Accounting News Roundup: Financial Reporting Affluenza; More on the Passing of Abe Briloff; This Year’s Taxes Will Give Rich People Sad | 12.16.13

Is Bigger Really Better? Not When It Comes to Financial Reporting Transparency! [GOA]
Tony Catanach found a fun little nugget while taking an axe to Morgan Stanley's recent "immaterial" correction of $9.2 billion. In SEC Staff Accounting Bulletin No. 108, he highlights "Certain registrants have proposed to the staff that allowing certain errors to remain on the balance sheet as assets or liabilities in perpetuity is an appropriate application of generally accepted accounting principles." TC reacts accordingly: "If allowing financial statement errors to go uncorrected is acceptable, can outright financial statement fabrication be far behind?  Or are we already there and simply don’t know it?  And if we call out big bank managers and their auditors on such behavior, how long will it be before they assert the Affluenza defense?"

Abe Briloff, an Accountant Who Saw Through the Games [Economix/NYT]
Floyd Norris eulogizes Abe Briloff: "Abe did not introduce me to accounting, or even to accounting games, but he taught me to love the role that accountants should play, and to resent those auditors who seem to think that they work for the people who hire them, not for the investors who depend on them." Here's Mr. Briloff's full New York Times obituary.

Congress turns to tax reform [Politico] 
Budget deal maker Paul Ryan said on Meet the Press, "
Watch the Ways and Means Committee in the first quarter of next year," leaving out, "Without holding your breath."

12 Agreements Signed to Help U.S. Fight Offshore Evasion [Bloomberg]
The offshore bank account appears to be going the way of the Dodo, "Twelve governments have reached agreement with the U.S. Treasury on easing the reporting of foreign-held bank accounts by U.S. taxpayers, part of the Internal Revenue Service’s effort to combat offshore tax evasion. The agreements will help implement the Foreign Account Tax Compliance Act, which as of July 1 will require that information about such accounts be supplied directly to the U.S. Similar accords have been reached in substance with 17 other jurisdictions, and talks on the deals are in advanced stages with many other countries, Bloomberg BNA reported."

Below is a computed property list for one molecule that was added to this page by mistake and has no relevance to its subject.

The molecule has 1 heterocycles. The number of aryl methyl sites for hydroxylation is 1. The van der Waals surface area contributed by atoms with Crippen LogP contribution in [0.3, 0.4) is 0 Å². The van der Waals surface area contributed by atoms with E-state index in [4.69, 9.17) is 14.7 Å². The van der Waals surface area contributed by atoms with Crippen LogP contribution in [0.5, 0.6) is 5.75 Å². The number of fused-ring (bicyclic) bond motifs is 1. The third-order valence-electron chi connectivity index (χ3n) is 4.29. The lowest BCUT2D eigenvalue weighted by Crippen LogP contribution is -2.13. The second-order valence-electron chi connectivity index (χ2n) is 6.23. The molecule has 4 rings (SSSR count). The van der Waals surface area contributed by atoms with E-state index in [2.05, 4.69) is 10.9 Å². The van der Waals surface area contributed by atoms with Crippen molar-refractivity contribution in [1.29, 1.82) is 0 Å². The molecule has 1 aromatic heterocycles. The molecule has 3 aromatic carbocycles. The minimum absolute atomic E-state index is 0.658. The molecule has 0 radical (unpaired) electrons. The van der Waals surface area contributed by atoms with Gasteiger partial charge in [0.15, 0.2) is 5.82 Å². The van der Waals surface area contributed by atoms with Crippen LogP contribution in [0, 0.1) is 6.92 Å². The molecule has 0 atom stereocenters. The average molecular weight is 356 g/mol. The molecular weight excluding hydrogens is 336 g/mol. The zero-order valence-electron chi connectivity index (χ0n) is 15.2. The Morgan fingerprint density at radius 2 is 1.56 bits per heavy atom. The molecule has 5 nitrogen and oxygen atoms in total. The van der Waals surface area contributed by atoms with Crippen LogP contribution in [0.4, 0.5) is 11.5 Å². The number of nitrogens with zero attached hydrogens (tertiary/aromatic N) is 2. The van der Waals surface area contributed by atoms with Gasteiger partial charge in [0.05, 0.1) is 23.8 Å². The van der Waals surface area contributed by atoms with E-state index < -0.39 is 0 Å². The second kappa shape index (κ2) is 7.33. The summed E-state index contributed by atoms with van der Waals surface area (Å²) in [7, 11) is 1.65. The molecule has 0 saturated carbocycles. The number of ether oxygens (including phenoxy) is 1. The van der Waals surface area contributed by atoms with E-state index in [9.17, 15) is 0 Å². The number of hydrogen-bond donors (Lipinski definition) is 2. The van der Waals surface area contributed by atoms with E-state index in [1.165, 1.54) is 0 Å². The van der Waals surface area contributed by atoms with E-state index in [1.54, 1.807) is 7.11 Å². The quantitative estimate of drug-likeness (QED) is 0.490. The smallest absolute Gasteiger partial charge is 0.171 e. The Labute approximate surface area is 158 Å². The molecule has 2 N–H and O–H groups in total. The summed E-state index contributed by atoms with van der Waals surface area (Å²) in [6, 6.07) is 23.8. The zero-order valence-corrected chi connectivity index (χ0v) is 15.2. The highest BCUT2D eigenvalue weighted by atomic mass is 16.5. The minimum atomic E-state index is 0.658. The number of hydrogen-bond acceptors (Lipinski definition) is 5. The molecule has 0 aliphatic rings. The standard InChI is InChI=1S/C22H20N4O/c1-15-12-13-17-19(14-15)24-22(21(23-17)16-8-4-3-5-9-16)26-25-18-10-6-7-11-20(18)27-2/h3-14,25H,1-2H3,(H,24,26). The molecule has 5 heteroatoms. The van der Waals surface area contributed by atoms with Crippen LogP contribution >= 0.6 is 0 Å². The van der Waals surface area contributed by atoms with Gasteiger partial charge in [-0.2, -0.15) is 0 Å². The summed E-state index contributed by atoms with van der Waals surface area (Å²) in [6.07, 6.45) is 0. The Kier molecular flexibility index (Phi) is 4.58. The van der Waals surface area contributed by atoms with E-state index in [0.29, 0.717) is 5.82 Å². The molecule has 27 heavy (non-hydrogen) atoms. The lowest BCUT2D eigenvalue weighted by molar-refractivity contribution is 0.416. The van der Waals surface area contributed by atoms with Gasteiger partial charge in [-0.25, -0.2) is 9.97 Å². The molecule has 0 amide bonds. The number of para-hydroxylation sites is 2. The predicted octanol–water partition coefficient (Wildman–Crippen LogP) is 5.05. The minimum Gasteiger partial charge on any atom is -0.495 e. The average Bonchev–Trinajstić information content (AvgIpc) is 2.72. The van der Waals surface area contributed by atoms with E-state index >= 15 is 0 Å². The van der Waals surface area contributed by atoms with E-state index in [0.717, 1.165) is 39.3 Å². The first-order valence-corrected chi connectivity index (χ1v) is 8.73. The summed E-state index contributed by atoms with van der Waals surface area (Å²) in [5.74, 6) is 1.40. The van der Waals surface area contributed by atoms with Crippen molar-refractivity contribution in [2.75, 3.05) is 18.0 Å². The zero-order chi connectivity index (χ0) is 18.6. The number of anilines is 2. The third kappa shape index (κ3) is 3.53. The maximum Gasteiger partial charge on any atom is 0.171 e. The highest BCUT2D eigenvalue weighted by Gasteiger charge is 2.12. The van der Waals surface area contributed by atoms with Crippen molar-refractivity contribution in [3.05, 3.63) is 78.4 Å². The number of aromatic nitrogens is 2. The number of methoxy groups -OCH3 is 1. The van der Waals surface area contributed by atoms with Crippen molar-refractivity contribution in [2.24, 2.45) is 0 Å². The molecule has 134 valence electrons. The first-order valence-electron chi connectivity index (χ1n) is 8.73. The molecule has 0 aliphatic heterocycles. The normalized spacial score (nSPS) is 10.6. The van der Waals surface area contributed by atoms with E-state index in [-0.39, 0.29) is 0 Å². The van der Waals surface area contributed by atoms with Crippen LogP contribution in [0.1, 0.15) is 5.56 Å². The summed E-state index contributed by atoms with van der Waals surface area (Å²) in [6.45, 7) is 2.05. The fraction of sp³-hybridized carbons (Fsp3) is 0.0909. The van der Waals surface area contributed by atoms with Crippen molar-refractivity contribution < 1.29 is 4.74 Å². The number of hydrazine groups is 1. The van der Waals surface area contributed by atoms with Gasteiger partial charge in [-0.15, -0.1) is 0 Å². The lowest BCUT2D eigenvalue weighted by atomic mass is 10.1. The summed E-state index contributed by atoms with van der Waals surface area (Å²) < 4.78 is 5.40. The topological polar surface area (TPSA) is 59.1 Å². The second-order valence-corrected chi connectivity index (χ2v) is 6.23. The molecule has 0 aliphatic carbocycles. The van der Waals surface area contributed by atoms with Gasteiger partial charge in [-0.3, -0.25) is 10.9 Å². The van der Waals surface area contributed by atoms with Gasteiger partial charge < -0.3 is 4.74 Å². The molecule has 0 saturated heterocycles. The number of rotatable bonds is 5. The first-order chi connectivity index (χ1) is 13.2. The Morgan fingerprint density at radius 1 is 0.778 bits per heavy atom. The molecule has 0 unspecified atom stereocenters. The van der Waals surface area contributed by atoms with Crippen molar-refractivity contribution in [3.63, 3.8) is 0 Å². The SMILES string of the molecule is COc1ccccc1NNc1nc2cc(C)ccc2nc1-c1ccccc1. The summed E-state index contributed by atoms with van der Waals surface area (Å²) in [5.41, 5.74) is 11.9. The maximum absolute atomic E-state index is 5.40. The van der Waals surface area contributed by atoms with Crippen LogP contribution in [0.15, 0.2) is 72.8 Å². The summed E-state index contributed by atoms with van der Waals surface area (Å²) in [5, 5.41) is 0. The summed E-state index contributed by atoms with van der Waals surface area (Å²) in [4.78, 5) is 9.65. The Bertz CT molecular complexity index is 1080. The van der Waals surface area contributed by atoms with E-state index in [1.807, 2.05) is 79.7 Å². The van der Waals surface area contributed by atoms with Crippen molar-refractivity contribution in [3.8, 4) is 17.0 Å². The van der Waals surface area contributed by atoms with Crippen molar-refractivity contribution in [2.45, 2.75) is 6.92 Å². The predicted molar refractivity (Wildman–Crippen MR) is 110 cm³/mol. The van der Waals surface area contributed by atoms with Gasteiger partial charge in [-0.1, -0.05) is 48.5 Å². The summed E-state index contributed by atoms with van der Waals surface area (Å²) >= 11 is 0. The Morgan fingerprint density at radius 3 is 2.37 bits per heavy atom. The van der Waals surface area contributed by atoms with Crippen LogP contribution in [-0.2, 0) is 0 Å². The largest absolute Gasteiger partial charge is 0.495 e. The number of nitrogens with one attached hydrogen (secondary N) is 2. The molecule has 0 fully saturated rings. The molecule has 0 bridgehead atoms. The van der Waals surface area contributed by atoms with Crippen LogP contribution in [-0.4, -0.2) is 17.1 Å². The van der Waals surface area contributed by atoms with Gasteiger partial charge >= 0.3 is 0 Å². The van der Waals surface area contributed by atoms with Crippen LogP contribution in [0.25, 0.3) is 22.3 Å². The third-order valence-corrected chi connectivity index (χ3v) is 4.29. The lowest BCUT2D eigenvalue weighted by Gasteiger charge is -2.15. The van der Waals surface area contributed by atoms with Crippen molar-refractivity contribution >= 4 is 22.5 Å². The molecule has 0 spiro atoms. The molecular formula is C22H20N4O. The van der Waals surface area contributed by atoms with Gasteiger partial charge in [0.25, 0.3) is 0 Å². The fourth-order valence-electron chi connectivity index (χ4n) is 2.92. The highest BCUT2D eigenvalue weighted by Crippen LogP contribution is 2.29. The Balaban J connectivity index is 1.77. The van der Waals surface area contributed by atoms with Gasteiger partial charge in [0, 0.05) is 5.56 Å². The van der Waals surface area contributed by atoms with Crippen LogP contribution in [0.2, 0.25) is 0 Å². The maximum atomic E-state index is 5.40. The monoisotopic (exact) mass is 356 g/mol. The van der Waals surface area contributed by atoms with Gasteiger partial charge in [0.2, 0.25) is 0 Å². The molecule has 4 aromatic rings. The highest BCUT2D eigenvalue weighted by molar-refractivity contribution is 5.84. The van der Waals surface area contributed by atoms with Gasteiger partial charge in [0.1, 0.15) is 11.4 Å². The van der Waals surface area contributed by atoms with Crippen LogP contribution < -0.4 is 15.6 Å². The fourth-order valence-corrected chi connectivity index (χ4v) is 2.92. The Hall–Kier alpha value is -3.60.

For Top Earners, a Bigger Tax Bite This Year [NYT]
Who's looking forward to difficult conversations this busy season?! "
Joe Perry, partner in charge of tax and business services at Marcum, took his analysis a step further. He looked at his firm’s 1,200 individual clients who made more than $400,000 a year — the threshold for all the highest rates, new taxes and reduced deductions to kick in. He calculated that they were looking at paying 7 percent more this year, but then he translated that into a real number: It equated to $250 million more. 'People will focus on the percentages until they see what that dollar amount is and then they’re going to be shocked,' Mr. Perry said."

KPMG sees pay and bonuses rise as UK profits jump 27% [BBC]
This sounds promising: "
For the year to 30 September average pay for the 583 UK partners rose by 23% to £713,000, while the staff bonus pool rose 20% to £73m. KPMG is in what UK chairman Simon Collins said was the "first and toughest year" of a three-year turnaround plan. His pay for the year, approved by a vote of partners, was £2.42m," although I'm sure someone out there has room to complain. 

Wal-Mart Employee Arrested For Shooting Co-Worker’s Car Over Award [CBS]
I suspect that the coveted honor of tweeting from the Life at Deloitte account is headed in this direction: "
According to a Broward Sheriff’s Office arrest report last month’s employee of the month at a Deerfield Beach Wal-Mart store on South Military Trail had her car shot up by a co-worker who was angry after she won the award. Willie Mitchell is charged with discharging a firearm from a vehicle. The Broward Sheriff’s Office said surveillance video from a Wal-Mart parking lot shows Mitchell parking next to a co-worker’s earlier in December. A few minutes later, investigators said Mitchell rolls down a back window, fires a shot into his co-worker’s car then drives off. The co-worker was not in her vehicle at the time. BSO Spokesperson Veda Coleman-Wright said the shooting stemmed from some bad feelings after the victim won an Employee of the Month Award."

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